Reading about their heroes can inspire kids to pick up a book

Harry Coninx on why he owes his new series of books to being a West Ham fan...

The day that I really fell in love with West Ham wasn’t even a day we won.

In fact, in typical West Ham fashion, it was a glorious defeat at the hands of one of the bigger clubs in the league – our 4-3 defeat against Spurs back in 2007.

I was 10, and Carlos Tevez’s magnificent free kick had me on my feet in front of the TV, arms in the air, convinced that this team was capable of anything. 

By the time the final whistle sounded I knew that I wanted to start supporting the boys more fiercely than ever before – but I had two big problems. 

One, West Ham’s games were (and still are) rarely televised. And two, my Chelsea-supporting dad wasn’t keen on making the trek from our home in south London to Upton Park. 

How was I supposed to follow my team if I could only catch the odd game on TV? I quickly realised that my only option was to read about them. 

So, as the season played out, I religiously monitored sports websites, devoured the sports sections of newspapers and studied any football magazine I could get my hands on. 

As we all know, I was reading about (and occasionally watching) one of the most dramatic ends to a ‘Great Escape’ season ever – and it wasn’t long before I was inspired to play out my own versions of upcoming matches and write my own fictional match reports.

A level-headed 10-year-old, I would often give Carlos Tevez and Mark Noble 10/10 ratings, while various opposition players received a harsh 0/10. 

But that’s not to say every Hammer escaped my criticism. 

After a bad 4-0 defeat to Tottenham – in which Luís Boa Morte was sent off – I wrote a particularly scathing report on the winger. (‘Luís Boa Morte has changed from being an alright player to completely atrocious.’) 

I’m also sure I was one of the first to predict Alan Curbishley’s departure. (‘If Anton Ferdinand goes then I think Curbishley will go with him and I have mixed feelings about this’ was published in ‘The Daily Harry’ on August 25th 2008.)

Needless to say, these articles were highly amusing to my dad, who’d often encourage me.

‘What about Carlton Cole or John Paintsil? What do you think of them?’ Hint: it was not good. 

As seasons went by, I continued to document the many things supporting a club like West Ham gives you to write about.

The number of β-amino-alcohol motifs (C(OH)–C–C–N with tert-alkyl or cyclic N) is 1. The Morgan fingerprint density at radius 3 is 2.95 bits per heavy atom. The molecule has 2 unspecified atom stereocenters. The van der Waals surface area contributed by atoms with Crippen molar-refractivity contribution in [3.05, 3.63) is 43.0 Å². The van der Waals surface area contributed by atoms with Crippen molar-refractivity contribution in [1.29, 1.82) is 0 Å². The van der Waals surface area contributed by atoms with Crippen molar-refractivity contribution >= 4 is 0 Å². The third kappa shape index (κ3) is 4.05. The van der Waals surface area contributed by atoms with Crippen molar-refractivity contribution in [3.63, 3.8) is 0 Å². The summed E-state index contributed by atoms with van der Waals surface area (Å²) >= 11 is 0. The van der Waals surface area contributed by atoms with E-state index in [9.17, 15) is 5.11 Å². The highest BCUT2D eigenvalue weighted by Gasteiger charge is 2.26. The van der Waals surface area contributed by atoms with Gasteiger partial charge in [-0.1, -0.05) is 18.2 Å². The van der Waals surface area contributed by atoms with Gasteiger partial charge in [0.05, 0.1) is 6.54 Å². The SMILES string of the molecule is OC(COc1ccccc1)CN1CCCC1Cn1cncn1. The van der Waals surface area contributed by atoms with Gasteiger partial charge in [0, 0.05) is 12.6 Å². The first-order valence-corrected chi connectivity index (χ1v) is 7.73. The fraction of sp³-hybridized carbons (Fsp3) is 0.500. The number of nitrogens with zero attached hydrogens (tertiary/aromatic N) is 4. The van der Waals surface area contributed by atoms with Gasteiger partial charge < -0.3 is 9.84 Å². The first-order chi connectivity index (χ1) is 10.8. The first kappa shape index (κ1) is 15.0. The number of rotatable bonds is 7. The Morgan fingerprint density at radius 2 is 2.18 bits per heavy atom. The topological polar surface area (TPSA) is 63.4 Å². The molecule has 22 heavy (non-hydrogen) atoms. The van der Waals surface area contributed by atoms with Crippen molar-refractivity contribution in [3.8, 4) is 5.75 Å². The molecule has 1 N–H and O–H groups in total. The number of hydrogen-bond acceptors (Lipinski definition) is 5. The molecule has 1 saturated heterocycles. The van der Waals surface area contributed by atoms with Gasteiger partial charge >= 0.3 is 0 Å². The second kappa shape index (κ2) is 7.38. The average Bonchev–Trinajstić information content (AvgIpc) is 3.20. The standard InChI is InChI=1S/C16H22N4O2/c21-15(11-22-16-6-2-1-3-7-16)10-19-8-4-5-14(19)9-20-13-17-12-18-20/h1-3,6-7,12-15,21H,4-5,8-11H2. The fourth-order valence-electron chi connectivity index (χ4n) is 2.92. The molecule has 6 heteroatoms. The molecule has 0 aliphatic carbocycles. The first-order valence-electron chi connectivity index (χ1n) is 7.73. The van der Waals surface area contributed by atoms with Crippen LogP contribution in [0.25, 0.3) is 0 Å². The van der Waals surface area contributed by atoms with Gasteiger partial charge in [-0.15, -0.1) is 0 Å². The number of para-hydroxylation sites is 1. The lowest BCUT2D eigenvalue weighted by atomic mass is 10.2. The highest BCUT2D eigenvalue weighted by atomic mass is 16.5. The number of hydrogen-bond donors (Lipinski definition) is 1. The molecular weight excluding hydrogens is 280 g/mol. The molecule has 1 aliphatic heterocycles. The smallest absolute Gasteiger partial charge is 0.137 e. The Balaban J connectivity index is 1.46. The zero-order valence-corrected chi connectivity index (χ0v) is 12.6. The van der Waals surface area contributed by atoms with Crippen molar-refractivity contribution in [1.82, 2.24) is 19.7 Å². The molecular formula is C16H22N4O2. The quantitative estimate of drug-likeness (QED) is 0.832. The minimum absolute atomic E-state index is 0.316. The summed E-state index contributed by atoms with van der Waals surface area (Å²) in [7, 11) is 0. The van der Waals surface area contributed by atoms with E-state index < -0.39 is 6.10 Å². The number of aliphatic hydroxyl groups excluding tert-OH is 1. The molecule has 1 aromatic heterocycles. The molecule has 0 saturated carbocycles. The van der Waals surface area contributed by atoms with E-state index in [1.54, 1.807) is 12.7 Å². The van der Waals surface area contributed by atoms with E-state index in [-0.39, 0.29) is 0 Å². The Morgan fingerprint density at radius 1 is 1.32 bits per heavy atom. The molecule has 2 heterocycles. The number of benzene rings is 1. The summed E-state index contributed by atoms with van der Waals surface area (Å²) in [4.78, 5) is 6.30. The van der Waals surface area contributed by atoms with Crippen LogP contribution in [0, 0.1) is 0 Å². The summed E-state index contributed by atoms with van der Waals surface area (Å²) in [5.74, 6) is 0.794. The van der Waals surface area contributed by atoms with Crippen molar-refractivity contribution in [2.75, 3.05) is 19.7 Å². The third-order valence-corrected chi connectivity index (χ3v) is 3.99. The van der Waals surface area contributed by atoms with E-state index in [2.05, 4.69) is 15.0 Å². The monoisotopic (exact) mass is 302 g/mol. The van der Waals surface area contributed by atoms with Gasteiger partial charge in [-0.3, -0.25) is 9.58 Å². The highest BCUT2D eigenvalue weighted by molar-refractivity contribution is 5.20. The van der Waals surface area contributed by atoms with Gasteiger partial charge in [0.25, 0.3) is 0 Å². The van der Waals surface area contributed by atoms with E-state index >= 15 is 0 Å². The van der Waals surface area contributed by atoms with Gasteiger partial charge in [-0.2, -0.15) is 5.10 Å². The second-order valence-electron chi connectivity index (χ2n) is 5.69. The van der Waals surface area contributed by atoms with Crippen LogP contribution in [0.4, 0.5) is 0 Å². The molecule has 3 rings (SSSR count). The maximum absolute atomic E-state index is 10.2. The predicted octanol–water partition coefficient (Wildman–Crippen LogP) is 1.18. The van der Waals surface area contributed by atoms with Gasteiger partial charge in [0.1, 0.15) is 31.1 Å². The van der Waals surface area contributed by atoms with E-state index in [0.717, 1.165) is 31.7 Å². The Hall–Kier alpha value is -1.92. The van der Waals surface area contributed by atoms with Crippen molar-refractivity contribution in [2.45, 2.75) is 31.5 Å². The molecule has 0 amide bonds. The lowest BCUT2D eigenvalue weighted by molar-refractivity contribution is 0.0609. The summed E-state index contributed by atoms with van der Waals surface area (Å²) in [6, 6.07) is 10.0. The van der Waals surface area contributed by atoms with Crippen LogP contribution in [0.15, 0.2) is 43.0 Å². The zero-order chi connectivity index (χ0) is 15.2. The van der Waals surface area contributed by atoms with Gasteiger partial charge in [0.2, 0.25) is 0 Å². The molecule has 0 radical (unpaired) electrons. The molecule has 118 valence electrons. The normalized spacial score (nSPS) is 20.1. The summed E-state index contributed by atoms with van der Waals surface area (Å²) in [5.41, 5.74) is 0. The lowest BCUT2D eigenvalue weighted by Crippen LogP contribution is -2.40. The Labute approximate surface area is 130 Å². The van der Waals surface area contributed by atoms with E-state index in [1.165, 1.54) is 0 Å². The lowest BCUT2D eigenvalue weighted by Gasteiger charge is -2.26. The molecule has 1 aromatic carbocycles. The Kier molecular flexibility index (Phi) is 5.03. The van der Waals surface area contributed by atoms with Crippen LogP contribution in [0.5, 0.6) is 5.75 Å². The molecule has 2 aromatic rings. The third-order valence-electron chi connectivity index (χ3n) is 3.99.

Relegation. Promotion. Home-grown Nobes’ rise through the ranks. I even imagined – and then reported on – us sneaking into the odd Cup Final.

Fast forward to last year, when I caught wind of an independent publisher who was looking to do some fictionalised biographies of footballers for young fans – particularly those young fans who wouldn’t normally pick up a book. It felt like the job was made for me.

All this time reading about the Hammers, our highs and our lows, had taught me so much about capturing the drama of football in words – and now I could use it all to tell the stories of certain players.

I quickly sent in a sample of my writing, staying true to exactly what I’d have liked to have read about when I was younger.

For example, I can vividly remember reading about Carlton Cole revealing it was Scott Parker who gave the half-time speech that inspired our comeback from being 3-0 down against West Brom in 2011: ‘If you were in there you’d have a tear in your eye’. 

The younger me had been desperate to know what had been said in that dressing room, what really goes on off the pitch, so I made sure to get my teeth into one of those behind-the-scenes moments.

If you’re interested, the sample was actually on Mourinho’s arrival at Manchester United. I had the manager giving a very ‘special’ speech and 18-year-old Marcus Rashford texting his brother, panicking about his new manager’s reputation for not blooding young players.

And of course, I kept everything tight and fast-moving, treating the moment like I was writing another of my countless West Ham match reports, the language simple and full of football. 

It just so happened that the publisher – Ransom Publishing – loved that. Apparently it made the books sound like they’d been written by a pundit, rather than an author.

‘I can’t say I know what ‘caught napping on the pitch’ means,’ my soon-to-be editor, Steve, confided, ‘but I do know young fans will be thrilled by the fact you’re clearly one of them and speaking their language.’

We’ve now published seven Tales from the Pitch books, and it means the world to know I’ve been a part of harnessing the power of the game we all love to do some good and get kids reading.

The only thing missing from the series? A book on a player from our club – the club that provided the material (and the love for the game) that made me into the writer I am today. 

But don’t worry, I’m working on it.

Tales From The Pitch is a series of easy-to-read fictionalised biographies of major football stars.

Each of the fast-paced books — that have been specially designed for seven to 14 year-olds who are out of practice with their reading — reveals the inspiring journey of a player who is currently steering himself on a path to greatness.

Along the way, young fans will meet some of the biggest personalities in the game, relive the drama of exciting matches and also discover the very human stories behind the footballers they watch on their screens week after week.

The series so far includes seven dyslexia friendly books – Rashford, Sterling, Van Dijk, Gnabry, Lewandowski, Kanté and Mbappé – with more players set to join the “squad” in 2021.They are available to purchase from,, and all good bookshops

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